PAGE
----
Samuel Richardson World Literature Analysis
Richardson was concerned with what George Sherburne has labeled “the distresses of love.” Coming to the most creative part of his career relatively late in life, Richardson had prepared well for it, not only reading voluminously but also—more significantly—listening to the inmost revelations of dozens of young women who confided in him, finding him a ready listener and a nonthreatening companion. Richardson came to know and understand women better than any prose writer before him. His greatest triumph as a writer lay in his ability to create the complex fantasies out of which his stories grow. This complexity is achieved by Richardson’s apparent realization that every major sentiment his characters reveal in their letters must be paired with a countervailing sentiment shown by characters in their responses, epistolary or reported. The tension that this sort of complexity exacts is the dramatic tension that keeps Richardson’s mammoth novels moving.
Richardson’s most celebrated novels, Pamela and Clarissa, are centrally concerned with virtue that is sorely tried by the sexual cravings of, respectively, Squire B. and Robert Lovelace. When Squire B. is on the brink of raping Pamela Andrews, a cleric’s fifteen-year-old daughter who has come into the household as a servant for his late mother, the girl’s innocence and sincerity unman him. He becomes putty in her hands and ultimately marries her, rewarding Pamela’s virtue. In the two final volumes of Pamela, Richardson deals with another problem, that of determining how a simple girl, low of birth, can survive and function in a stratum of society higher than that to which she has been accustomed. Clarissa Harlow is less fortunate than Pamela Andrews: Lovelace, an earl’s nephew, succeeds in raping her. Psychologically, both books offer remarkable insights. Clarissa moves beyond Pamela, however, because it deals sensitively with the emotions of the male and female protagonists, especially as these emotions are revealed in extensive correspondence from both of them to their two confidants, Anne Howe and Jack Belford.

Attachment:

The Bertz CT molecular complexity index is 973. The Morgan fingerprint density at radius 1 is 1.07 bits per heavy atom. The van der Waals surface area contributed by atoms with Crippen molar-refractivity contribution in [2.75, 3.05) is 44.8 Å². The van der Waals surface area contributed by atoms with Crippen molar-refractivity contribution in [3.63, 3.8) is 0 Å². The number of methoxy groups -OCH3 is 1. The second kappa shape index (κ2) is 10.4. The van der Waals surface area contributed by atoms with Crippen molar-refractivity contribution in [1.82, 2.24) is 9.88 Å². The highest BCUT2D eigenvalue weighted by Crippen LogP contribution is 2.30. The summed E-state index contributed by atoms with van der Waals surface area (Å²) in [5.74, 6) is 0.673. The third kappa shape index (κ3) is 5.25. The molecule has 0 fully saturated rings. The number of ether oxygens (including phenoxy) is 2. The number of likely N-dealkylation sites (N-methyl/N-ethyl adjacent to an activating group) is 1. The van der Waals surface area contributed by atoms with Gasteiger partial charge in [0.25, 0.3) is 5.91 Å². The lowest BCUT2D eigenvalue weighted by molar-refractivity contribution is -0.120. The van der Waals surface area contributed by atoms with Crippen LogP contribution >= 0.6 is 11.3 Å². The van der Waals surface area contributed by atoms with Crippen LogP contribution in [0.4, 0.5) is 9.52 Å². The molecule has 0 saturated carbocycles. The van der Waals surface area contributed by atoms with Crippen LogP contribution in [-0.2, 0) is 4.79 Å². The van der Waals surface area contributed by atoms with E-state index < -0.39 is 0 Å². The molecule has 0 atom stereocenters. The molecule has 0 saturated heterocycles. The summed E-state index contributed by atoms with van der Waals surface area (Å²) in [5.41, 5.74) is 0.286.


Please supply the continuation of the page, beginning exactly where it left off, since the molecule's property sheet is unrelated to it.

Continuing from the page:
Richardson’s basic morality in Pamela is not unlike that found later in Charles Dickens’s novels. Goodness is rewarded, evil punished. The reward, as in Pamela, can be either material or, as in Clarissa, simply the satisfaction of knowing and doing what is right. Richardson had a sufficiently puritanical attitude toward sex that he avoided reporting direct, explicit sexual situations, although he perhaps titillated his readers more than he could have had he described in late-twentieth century detail what went on behind the closed doors and voluminous tapestries.
Each of Richardson’s major protagonists—Pamela Andrews, Clarissa Harlowe, and Charles Grandison—is faced with difficult decisions. Pamela has to decide, after her mistress’s death and Squire B.’s advances, whether to remain in Squire B.’s house or to do the obvious thing and return to her parents. She makes her decision and in so doing must realize what the consequences are likely to be. Her later attempts to escape from Squire B.’s estate are so ineffective as to be hardly attempts at all. Clarissa Harlowe, raped by the libidinous Lovelace, also has a decision to reach: Having been raped, will she marry Lovelace, or will she go through life bearing her shame and being shunned by her family? Opting for the latter alternative, she dies soon afterward. Charles Grandison had to contend with similar divisions of mind. His major problem was whether he would marry an Italian Catholic or a more conventional British Protestant. These two women represent for him the temptation of the mysterious versus the secure. Such indecision is characteristic of Richardson’s characters; it is this indecision that supplies the well-controlled dramatic tension in his rambling works.
Richardson himself was of a divided mind. He was blindly—or at least myopically—admiring of rank and class, but he firmly...
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